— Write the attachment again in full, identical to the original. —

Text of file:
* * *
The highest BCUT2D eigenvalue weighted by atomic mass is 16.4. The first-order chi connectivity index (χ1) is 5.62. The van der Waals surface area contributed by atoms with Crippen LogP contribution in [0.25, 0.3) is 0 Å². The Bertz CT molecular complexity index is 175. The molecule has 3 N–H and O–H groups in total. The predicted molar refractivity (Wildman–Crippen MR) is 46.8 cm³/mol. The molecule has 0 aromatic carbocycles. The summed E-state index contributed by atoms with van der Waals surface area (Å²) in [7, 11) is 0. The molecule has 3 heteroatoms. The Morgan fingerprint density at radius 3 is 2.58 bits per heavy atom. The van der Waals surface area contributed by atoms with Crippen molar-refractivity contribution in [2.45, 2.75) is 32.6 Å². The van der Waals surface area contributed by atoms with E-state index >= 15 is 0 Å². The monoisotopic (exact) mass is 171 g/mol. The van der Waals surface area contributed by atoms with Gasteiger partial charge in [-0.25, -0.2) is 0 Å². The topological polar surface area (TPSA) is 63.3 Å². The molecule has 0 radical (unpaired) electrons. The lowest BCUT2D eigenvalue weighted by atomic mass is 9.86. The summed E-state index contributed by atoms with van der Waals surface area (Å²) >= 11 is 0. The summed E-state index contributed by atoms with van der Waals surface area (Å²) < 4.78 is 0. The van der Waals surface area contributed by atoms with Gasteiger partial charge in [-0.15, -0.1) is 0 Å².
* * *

The highest BCUT2D eigenvalue weighted by atomic mass is 16.4. The first-order chi connectivity index (χ1) is 5.62. The van der Waals surface area contributed by atoms with Crippen LogP contribution in [0.25, 0.3) is 0 Å². The Bertz CT molecular complexity index is 175. The molecule has 3 N–H and O–H groups in total. The predicted molar refractivity (Wildman–Crippen MR) is 46.8 cm³/mol. The molecule has 0 aromatic carbocycles. The summed E-state index contributed by atoms with van der Waals surface area (Å²) in [7, 11) is 0. The molecule has 3 heteroatoms. The Morgan fingerprint density at radius 3 is 2.58 bits per heavy atom. The van der Waals surface area contributed by atoms with Crippen molar-refractivity contribution in [2.45, 2.75) is 32.6 Å². The van der Waals surface area contributed by atoms with E-state index >= 15 is 0 Å². The monoisotopic (exact) mass is 171 g/mol. The van der Waals surface area contributed by atoms with Gasteiger partial charge in [-0.25, -0.2) is 0 Å². The topological polar surface area (TPSA) is 63.3 Å². The molecule has 0 radical (unpaired) electrons. The lowest BCUT2D eigenvalue weighted by atomic mass is 9.86. The summed E-state index contributed by atoms with van der Waals surface area (Å²) >= 11 is 0. The summed E-state index contributed by atoms with van der Waals surface area (Å²) < 4.78 is 0. The van der Waals surface area contributed by atoms with Gasteiger partial charge in [-0.15, -0.1) is 0 Å².